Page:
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Sweet Escape

Sweet Escape

Villas and bungalows frame the glittering bay at Sugar Beach.

St. Lucia’s Viceroy Sugar Beach is a first-rate getaway.

Villas and bungalows frame the glittering bay at Sugar Beach.
Villas and bungalows frame the glittering bay at Sugar Beach.
Fresh fruit provides the foundation for many of the resort’s balanced cocktails.

Time is standing still in the best possible way. Instead of scurrying to start my day or make it to an appointment as I would be on a standard Atlanta morning, I’m reclining in the lone hammock suspended over aquamarine water. My view is filled with puffy clouds passing behind St. Lucia’s majestic Pitons, the peaks that frame the bay where the Viceroy Resort of Sugar Beach sits. The gentle waves lap against the hammock frame, glittering like cut crystal. It’s a near-perfect moment.

The enchantment started early. From the moment my driver turned into the 100-acre property set in a tropical forest, the glittering sea spread out before me. The resort still bears remnants of its past as a working sugar plantation, including the hauntingly beautiful ruins of an 18th-century mill. Since the majority of the 130 rooms and suites are standalone villas and bungalows, my driver deposited me directly at my sprawling accommodations, perched on the side of a mountain. Felicia, my butler, welcomed me with a build-your-own rum punch kit with a petite bottle of Chairman’s Reserve Rum. I settled in, relishing every element from the high-beamed ceilings and a deep soaking tub to the private infinity pool with jaw-dropping views of both Pitons and the sea below.

Palm Court is an elegant spot for a glass of French Champagne and canapes.

While I would have been content to luxuriate in my villa, discovery beckoned. I joined local tour guide Sherman Abraham to see some of the area’s top draws. St. Lucia boasts the only volcano in the Caribbean where you can walk in the crater, and I smelled it before glimpsing the sulfur-scented steam rising from the caldera. Last erupted in 1766, the volcano gives the town of Soufriere (meaning “sulfur” in French) its name. The rich mix of minerals such as copper and magnesium is reported to have healing properties, so of course I had to see if they would, in fact, help me age backwards. Mud bath guests pack on the mineral-rich sludge and let it dry before rinsing off in a series of naturally heated baths. I can’t confirm the anti-aging benefits, but I certainly felt rejuvenated. Our next stop was the lush Diamond Botanical Gardens, where a proliferation of brightly colored plants thrives. Red hibiscus (the national flower), vanilla orchids, mahogany trees and cashews line the pathways leading to the rushing Diamond Falls.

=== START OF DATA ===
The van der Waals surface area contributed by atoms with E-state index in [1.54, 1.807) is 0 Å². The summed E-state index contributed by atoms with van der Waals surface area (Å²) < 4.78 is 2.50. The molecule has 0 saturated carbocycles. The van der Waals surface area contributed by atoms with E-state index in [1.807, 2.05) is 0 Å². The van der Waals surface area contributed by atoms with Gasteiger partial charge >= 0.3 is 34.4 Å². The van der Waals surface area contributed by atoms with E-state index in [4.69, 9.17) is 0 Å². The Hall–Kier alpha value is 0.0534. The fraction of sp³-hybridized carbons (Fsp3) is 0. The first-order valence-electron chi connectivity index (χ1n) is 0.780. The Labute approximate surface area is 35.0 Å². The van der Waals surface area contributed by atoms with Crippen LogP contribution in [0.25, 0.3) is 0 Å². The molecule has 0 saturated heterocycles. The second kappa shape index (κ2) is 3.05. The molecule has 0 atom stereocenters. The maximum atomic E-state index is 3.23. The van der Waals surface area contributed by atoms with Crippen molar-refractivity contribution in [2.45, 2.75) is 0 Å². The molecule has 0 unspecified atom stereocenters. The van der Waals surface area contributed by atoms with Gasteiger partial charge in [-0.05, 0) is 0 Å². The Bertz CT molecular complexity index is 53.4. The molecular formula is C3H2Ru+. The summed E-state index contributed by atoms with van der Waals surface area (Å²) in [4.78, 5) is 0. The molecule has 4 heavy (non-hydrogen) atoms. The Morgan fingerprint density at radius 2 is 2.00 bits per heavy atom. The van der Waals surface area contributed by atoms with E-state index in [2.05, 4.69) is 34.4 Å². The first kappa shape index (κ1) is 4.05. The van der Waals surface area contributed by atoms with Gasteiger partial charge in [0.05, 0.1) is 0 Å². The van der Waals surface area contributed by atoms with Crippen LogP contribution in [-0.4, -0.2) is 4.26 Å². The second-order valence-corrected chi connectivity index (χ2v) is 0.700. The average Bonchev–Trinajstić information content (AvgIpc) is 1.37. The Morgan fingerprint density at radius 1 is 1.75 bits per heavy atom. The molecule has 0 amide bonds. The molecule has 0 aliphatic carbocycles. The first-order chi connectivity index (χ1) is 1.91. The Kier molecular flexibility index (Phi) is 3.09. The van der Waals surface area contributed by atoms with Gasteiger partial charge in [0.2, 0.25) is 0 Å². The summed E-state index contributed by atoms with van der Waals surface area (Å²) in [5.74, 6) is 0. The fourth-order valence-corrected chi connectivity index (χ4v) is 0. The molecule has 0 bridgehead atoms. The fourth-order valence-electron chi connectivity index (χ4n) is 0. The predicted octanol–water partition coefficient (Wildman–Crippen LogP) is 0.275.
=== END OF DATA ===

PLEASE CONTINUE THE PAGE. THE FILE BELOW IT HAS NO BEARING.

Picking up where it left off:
Diamond Falls is the 50-foot waterfall made famous for its appearance in 1980’s Superman 2.

Back on property, I indulged in a massage at the Rainforest Spa. A freestanding gazebo built among the trees added a touch of whimsy, and birds chirped outside as the therapist kneaded knots with floral- scented oil. I wandered back to my villa in a haze of relaxation and happy appreciation for the resort, which seamlessly blends lush natural beauty, stunning architecture and a first-rate art collection that includes works by Andy Warhol and Banksy. The food here is just as artful, with pristine sushi at The Cane Bar, contemporary presentations of local favorites at Bonté steps from the sand and, the culinary pièce de résistance, The Saltwood, where oysters Rockefeller and Kobe beef are illuminated by soft candle light.

Everything on this island getaway felt like a revelation, from the arresting scenery and genuine hospitality to the wide variety of activities and flavors. Though my perfect moments are now a distant memory, I’m cheered that paradise is just a 4.5-hour direct flight from Atlanta away.


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